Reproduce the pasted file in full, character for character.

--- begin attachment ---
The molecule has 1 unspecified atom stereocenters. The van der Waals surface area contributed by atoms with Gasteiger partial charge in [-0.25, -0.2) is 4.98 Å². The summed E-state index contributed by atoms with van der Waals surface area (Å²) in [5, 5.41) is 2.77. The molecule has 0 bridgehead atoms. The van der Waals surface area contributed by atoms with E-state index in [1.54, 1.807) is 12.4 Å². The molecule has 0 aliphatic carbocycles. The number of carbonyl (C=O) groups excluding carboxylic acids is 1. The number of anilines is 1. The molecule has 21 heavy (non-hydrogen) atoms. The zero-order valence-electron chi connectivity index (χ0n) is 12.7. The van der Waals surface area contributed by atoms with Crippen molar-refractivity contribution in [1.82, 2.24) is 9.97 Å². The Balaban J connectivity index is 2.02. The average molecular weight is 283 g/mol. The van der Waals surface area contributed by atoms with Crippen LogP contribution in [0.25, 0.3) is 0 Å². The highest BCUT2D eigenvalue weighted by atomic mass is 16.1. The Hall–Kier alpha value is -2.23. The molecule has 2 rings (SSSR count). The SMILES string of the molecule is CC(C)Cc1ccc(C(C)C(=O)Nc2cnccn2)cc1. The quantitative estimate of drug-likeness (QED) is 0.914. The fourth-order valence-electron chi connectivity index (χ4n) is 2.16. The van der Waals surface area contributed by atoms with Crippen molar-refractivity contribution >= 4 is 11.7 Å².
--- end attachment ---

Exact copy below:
The molecule has 1 unspecified atom stereocenters. The van der Waals surface area contributed by atoms with Gasteiger partial charge in [-0.25, -0.2) is 4.98 Å². The summed E-state index contributed by atoms with van der Waals surface area (Å²) in [5, 5.41) is 2.77. The molecule has 0 bridgehead atoms. The van der Waals surface area contributed by atoms with E-state index in [1.54, 1.807) is 12.4 Å². The molecule has 0 aliphatic carbocycles. The number of carbonyl (C=O) groups excluding carboxylic acids is 1. The number of anilines is 1. The molecule has 21 heavy (non-hydrogen) atoms. The zero-order valence-electron chi connectivity index (χ0n) is 12.7. The van der Waals surface area contributed by atoms with Crippen molar-refractivity contribution in [1.82, 2.24) is 9.97 Å². The Balaban J connectivity index is 2.02. The average molecular weight is 283 g/mol. The van der Waals surface area contributed by atoms with Crippen LogP contribution in [0.25, 0.3) is 0 Å². The highest BCUT2D eigenvalue weighted by atomic mass is 16.1. The Hall–Kier alpha value is -2.23. The molecule has 2 rings (SSSR count). The SMILES string of the molecule is CC(C)Cc1ccc(C(C)C(=O)Nc2cnccn2)cc1. The quantitative estimate of drug-likeness (QED) is 0.914. The fourth-order valence-electron chi connectivity index (χ4n) is 2.16. The van der Waals surface area contributed by atoms with Crippen molar-refractivity contribution >= 4 is 11.7 Å².